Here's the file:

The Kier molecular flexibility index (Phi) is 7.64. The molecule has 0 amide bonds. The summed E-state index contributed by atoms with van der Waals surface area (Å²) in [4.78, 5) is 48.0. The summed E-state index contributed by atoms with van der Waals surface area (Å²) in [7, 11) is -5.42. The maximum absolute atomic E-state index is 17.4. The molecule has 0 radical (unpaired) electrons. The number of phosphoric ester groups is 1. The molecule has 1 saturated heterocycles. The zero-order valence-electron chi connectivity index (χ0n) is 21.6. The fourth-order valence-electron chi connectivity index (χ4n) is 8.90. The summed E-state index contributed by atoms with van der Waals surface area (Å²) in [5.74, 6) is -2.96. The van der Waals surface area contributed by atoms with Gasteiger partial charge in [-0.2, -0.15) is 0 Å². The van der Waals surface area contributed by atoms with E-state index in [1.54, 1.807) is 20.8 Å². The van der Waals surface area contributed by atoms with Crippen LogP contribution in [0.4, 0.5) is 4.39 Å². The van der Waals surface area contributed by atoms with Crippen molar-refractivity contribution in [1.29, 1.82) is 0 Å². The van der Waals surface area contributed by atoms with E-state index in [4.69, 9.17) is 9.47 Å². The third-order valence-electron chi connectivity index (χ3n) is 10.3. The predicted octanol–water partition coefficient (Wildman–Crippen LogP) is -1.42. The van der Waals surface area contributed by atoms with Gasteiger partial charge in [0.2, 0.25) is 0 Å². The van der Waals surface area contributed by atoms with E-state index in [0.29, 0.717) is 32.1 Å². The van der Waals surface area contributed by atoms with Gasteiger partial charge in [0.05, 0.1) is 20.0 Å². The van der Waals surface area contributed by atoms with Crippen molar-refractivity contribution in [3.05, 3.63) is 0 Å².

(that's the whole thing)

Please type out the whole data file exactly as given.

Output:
The Kier molecular flexibility index (Phi) is 7.64. The molecule has 0 amide bonds. The summed E-state index contributed by atoms with van der Waals surface area (Å²) in [4.78, 5) is 48.0. The summed E-state index contributed by atoms with van der Waals surface area (Å²) in [7, 11) is -5.42. The maximum absolute atomic E-state index is 17.4. The molecule has 0 radical (unpaired) electrons. The number of phosphoric ester groups is 1. The molecule has 1 saturated heterocycles. The zero-order valence-electron chi connectivity index (χ0n) is 21.6. The fourth-order valence-electron chi connectivity index (χ4n) is 8.90. The summed E-state index contributed by atoms with van der Waals surface area (Å²) in [5.74, 6) is -2.96. The van der Waals surface area contributed by atoms with Gasteiger partial charge in [-0.2, -0.15) is 0 Å². The van der Waals surface area contributed by atoms with E-state index in [1.54, 1.807) is 20.8 Å². The van der Waals surface area contributed by atoms with Crippen LogP contribution in [0.4, 0.5) is 4.39 Å². The van der Waals surface area contributed by atoms with Crippen molar-refractivity contribution in [1.29, 1.82) is 0 Å². The van der Waals surface area contributed by atoms with E-state index in [4.69, 9.17) is 9.47 Å². The third-order valence-electron chi connectivity index (χ3n) is 10.3. The predicted octanol–water partition coefficient (Wildman–Crippen LogP) is -1.42. The van der Waals surface area contributed by atoms with Gasteiger partial charge in [0.2, 0.25) is 0 Å². The van der Waals surface area contributed by atoms with E-state index in [0.29, 0.717) is 32.1 Å². The van der Waals surface area contributed by atoms with Gasteiger partial charge in [0.05, 0.1) is 20.0 Å². The van der Waals surface area contributed by atoms with Crippen molar-refractivity contribution in [3.05, 3.63) is 0 Å².